There is uncertainty in every measurement – this uncertainty carries over through the calculations. May be due to what? Need a technique to account for this uncertainty We will use rules for significant figures to approximate the uncertainty in results of calculations. May be due to the apparatus, the experimenter, and/or the number of measurements made Section 1.6

Significant Figures A significant figure is one that is reliably known. Zeros may or may not be significant. Those used to position the decimal point are not significant. To remove ambiguity, use scientific notation. In a measurement, the significant figures include the first estimated digit. 4 Rules of Significant Figures: 1. 2. 3. 4. Section 1.6

Significant Figures, examples
m has 2 significant figures The leading zeros are placeholders only. Write the value in scientific notation to show more clearly: 7.5 x 10-3 m for 2 significant figures 10.0 m has 3 significant figures The decimal point gives information about the reliability of the measurement. 1500 m is ambiguous Use 1.5 x 103 m for 2 significant figures Use 1.50 x 103 m for 3 significant figures Use x 103 m for 4 significant figures Section 1.6

Significant Figure Practice
Look at Worksheet

Operations with Significant Figures – Multiplying or Dividing
When multiplying or dividing several quantities, the number of significant figures in the final answer is the same as the number of significant figures in the quantity having the smallest number of significant figures. aka: multiplying and dividing uses the quantity with the LEAST SIG FIGS! Example: m x 2.45 m = 62.6 m2 The 2.45 m limits your result to 3 significant figures. Section 1.6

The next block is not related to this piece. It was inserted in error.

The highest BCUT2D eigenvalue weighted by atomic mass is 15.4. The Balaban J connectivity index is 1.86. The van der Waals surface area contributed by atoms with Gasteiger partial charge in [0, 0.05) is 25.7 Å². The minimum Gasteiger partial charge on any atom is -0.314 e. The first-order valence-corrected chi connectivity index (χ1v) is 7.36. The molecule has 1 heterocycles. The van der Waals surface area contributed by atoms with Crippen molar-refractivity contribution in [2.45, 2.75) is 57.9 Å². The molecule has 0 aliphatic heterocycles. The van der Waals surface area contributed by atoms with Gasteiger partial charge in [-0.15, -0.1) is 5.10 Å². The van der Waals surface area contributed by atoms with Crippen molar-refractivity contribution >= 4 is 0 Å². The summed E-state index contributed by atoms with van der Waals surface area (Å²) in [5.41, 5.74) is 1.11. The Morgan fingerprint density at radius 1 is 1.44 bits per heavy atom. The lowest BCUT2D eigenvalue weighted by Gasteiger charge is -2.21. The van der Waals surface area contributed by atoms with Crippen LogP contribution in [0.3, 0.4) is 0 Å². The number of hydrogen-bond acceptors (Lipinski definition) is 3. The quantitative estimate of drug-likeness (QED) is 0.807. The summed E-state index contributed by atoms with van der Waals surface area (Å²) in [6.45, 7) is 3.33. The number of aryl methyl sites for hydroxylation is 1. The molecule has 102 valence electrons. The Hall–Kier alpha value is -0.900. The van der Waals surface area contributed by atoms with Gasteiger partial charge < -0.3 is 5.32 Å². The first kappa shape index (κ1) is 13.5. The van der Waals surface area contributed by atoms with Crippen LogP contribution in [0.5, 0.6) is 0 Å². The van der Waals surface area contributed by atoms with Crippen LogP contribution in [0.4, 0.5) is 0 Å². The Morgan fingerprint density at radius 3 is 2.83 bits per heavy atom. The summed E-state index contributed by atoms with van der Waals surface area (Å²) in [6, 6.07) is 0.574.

Operations with Significant Figures – Adding or Subtracting
When adding or subtracting, the number of decimal places in the result should equal the smallest number of decimal places in any term in the sum or difference. aka: Use FEWEST DECIMAL PLACES! Example: 135 cm cm = 138 cm The 135 cm limits your answer to the units decimal value. Section 1.6

Operations With Significant Figures – Summary
The rule for addition and subtraction are different than the rule for multiplication and division. For adding and subtracting, the number of decimal places is the important consideration. For multiplying and dividing, the number of significant figures is the important consideration. Section 1.6

Significant Figures in the Text
Most of the numerical examples and end-of-chapter problems will yield answers having three significant figures. When estimating a calculation, typically work with one significant figure. Section 1.6

Rounding Last retained digit is increased by 1 if the last digit dropped is greater than 5. Last retained digit remains as it is if the last digit dropped is less than 5. If the last digit dropped is equal to 5, the retained digit should be rounded to the nearest even number. Saving rounding until the final result will help eliminate accumulation of errors. It is useful to perform the solution in algebraic form and wait until the end to enter numerical values. This saves keystrokes as well as minimizes rounding. Section 1.6

Similar presentations